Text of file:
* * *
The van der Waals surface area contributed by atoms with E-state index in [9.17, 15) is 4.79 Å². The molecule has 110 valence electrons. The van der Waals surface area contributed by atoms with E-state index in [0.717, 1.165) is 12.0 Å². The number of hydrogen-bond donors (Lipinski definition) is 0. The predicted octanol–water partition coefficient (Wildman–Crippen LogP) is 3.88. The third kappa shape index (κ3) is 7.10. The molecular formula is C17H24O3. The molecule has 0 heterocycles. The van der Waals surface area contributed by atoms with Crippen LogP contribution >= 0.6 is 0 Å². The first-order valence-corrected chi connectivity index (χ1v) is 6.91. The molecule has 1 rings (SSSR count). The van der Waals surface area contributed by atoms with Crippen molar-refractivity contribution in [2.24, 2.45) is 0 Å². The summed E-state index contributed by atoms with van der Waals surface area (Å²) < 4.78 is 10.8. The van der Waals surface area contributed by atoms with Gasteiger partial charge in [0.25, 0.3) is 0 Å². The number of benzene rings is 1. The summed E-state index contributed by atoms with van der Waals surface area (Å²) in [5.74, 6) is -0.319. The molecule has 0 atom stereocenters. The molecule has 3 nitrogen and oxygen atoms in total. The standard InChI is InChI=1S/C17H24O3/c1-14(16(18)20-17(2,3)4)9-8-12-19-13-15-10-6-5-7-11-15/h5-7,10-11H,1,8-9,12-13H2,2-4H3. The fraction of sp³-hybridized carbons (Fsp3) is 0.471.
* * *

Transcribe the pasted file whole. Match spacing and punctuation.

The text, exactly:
The van der Waals surface area contributed by atoms with E-state index in [9.17, 15) is 4.79 Å². The molecule has 110 valence electrons. The van der Waals surface area contributed by atoms with E-state index in [0.717, 1.165) is 12.0 Å². The number of hydrogen-bond donors (Lipinski definition) is 0. The predicted octanol–water partition coefficient (Wildman–Crippen LogP) is 3.88. The third kappa shape index (κ3) is 7.10. The molecular formula is C17H24O3. The molecule has 0 heterocycles. The van der Waals surface area contributed by atoms with Crippen LogP contribution >= 0.6 is 0 Å². The first-order valence-corrected chi connectivity index (χ1v) is 6.91. The molecule has 1 rings (SSSR count). The van der Waals surface area contributed by atoms with Crippen molar-refractivity contribution in [2.24, 2.45) is 0 Å². The summed E-state index contributed by atoms with van der Waals surface area (Å²) < 4.78 is 10.8. The van der Waals surface area contributed by atoms with Gasteiger partial charge in [0.25, 0.3) is 0 Å². The number of benzene rings is 1. The summed E-state index contributed by atoms with van der Waals surface area (Å²) in [5.74, 6) is -0.319. The molecule has 0 atom stereocenters. The molecule has 3 nitrogen and oxygen atoms in total. The standard InChI is InChI=1S/C17H24O3/c1-14(16(18)20-17(2,3)4)9-8-12-19-13-15-10-6-5-7-11-15/h5-7,10-11H,1,8-9,12-13H2,2-4H3. The fraction of sp³-hybridized carbons (Fsp3) is 0.471.